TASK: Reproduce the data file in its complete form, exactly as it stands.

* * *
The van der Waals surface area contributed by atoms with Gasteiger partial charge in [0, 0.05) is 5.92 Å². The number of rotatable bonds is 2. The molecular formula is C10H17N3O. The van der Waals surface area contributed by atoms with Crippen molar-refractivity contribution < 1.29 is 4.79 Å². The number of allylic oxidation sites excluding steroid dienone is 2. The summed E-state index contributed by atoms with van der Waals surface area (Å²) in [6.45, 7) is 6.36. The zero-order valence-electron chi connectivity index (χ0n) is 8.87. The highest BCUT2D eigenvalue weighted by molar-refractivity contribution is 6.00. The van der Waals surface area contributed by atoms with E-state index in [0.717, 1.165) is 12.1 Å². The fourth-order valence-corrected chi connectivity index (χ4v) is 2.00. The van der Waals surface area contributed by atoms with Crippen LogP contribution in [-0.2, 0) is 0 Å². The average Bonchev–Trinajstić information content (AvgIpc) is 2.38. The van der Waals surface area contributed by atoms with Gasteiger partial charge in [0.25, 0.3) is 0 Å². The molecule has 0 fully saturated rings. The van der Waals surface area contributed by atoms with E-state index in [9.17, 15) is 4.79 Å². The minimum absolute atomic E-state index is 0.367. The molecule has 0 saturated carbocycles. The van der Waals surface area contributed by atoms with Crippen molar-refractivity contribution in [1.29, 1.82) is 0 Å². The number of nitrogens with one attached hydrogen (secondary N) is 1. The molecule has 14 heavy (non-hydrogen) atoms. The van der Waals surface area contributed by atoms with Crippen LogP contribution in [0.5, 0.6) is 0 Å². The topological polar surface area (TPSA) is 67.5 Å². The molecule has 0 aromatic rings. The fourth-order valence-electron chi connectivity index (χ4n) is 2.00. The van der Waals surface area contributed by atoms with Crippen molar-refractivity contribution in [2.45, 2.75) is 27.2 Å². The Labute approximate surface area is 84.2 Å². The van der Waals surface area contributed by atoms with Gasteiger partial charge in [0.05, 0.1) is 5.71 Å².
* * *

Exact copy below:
The van der Waals surface area contributed by atoms with Gasteiger partial charge in [0, 0.05) is 5.92 Å². The number of rotatable bonds is 2. The molecular formula is C10H17N3O. The van der Waals surface area contributed by atoms with Crippen molar-refractivity contribution < 1.29 is 4.79 Å². The number of allylic oxidation sites excluding steroid dienone is 2. The summed E-state index contributed by atoms with van der Waals surface area (Å²) in [6.45, 7) is 6.36. The zero-order valence-electron chi connectivity index (χ0n) is 8.87. The highest BCUT2D eigenvalue weighted by molar-refractivity contribution is 6.00. The van der Waals surface area contributed by atoms with E-state index in [0.717, 1.165) is 12.1 Å². The fourth-order valence-corrected chi connectivity index (χ4v) is 2.00. The van der Waals surface area contributed by atoms with Crippen LogP contribution in [-0.2, 0) is 0 Å². The average Bonchev–Trinajstić information content (AvgIpc) is 2.38. The van der Waals surface area contributed by atoms with Gasteiger partial charge in [0.25, 0.3) is 0 Å². The molecule has 0 fully saturated rings. The van der Waals surface area contributed by atoms with E-state index in [9.17, 15) is 4.79 Å². The minimum absolute atomic E-state index is 0.367. The molecule has 0 saturated carbocycles. The van der Waals surface area contributed by atoms with Crippen molar-refractivity contribution in [1.29, 1.82) is 0 Å². The number of nitrogens with one attached hydrogen (secondary N) is 1. The molecule has 14 heavy (non-hydrogen) atoms. The van der Waals surface area contributed by atoms with Crippen LogP contribution in [0.5, 0.6) is 0 Å². The topological polar surface area (TPSA) is 67.5 Å². The molecule has 0 aromatic rings. The fourth-order valence-electron chi connectivity index (χ4n) is 2.00. The van der Waals surface area contributed by atoms with Crippen molar-refractivity contribution in [2.45, 2.75) is 27.2 Å². The Labute approximate surface area is 84.2 Å². The van der Waals surface area contributed by atoms with Gasteiger partial charge in [0.05, 0.1) is 5.71 Å².